Consultants who have worked on PowerPoint 2000 or earlier look for the ‘record macro’ functionality that captures user actions into a macro. This can be played back as many times as needed, making repetitive tasks faster and more accurate. Unfortunately, this feature, though still available in almost all MS Office products is no longer available in PowerPoint versions 2007 and 2010.
If you make full use of PowerPoint features, you will find that you will rarely need to repeat your actions multiple times. Here are a few PowerPoint tips:
If you need to repeat a pattern, like a logo or a sequence number on all slides, create a master slide including the pattern. The master slide can also handle dynamic content like date, time, page number and sequences.
With the format painter, you can copy the format of one object into another. To apply the format repeatedly on multiple objects, double click on the format painter and single click on each object you would like to format.
Apply to all
To repeatedly apply effects like transitions and background images, PowerPoint offers ‘Apply to all’ functionality.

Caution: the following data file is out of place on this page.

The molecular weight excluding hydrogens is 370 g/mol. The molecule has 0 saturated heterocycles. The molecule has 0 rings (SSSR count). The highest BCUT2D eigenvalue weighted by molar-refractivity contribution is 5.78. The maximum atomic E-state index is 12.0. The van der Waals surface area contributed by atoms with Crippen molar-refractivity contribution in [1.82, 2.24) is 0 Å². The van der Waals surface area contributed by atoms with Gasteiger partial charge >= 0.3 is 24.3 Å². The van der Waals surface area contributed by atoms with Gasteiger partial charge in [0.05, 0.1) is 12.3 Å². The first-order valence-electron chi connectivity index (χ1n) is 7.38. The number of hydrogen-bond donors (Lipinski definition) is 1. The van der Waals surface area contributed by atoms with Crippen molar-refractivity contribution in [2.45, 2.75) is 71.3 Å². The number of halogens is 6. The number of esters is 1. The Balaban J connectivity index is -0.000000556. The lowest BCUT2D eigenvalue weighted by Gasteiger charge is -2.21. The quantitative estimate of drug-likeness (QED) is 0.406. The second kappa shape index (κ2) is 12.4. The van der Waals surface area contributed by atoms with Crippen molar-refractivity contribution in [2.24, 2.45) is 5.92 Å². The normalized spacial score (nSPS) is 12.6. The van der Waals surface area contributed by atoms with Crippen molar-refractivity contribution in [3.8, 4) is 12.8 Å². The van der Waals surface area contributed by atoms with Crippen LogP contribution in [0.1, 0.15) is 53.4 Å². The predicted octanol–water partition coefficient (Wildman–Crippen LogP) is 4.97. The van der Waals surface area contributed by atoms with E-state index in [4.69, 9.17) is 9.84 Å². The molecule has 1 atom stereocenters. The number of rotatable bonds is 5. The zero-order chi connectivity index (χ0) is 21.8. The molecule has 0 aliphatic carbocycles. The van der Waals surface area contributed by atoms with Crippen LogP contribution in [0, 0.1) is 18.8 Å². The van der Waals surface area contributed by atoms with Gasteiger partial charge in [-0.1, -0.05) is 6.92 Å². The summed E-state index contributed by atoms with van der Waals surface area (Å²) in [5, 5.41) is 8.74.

If you must, however perform repeated activities that do not fit into any of the above categories, for instance, make all images of a certain size, you can try writing your own macro code. Macros are written in a scripting language called VBA. Once you have written a few, you should be able to create macros suited to your requirements.
To create macros in PowerPoint, click on the Developer tab on the ribbon.
There is a lot of information available on the internet on VBA programming.
The best place to get support and step-by-step instructions is the MSDN library
Read more Tips on PPT Presentations:
- Fine Tuning a PowerPoint Presentation Takes me Too Much Time. How can I Speed this up?
- Is it Possible to Combine Diagrams Created in Visio with PowerPoint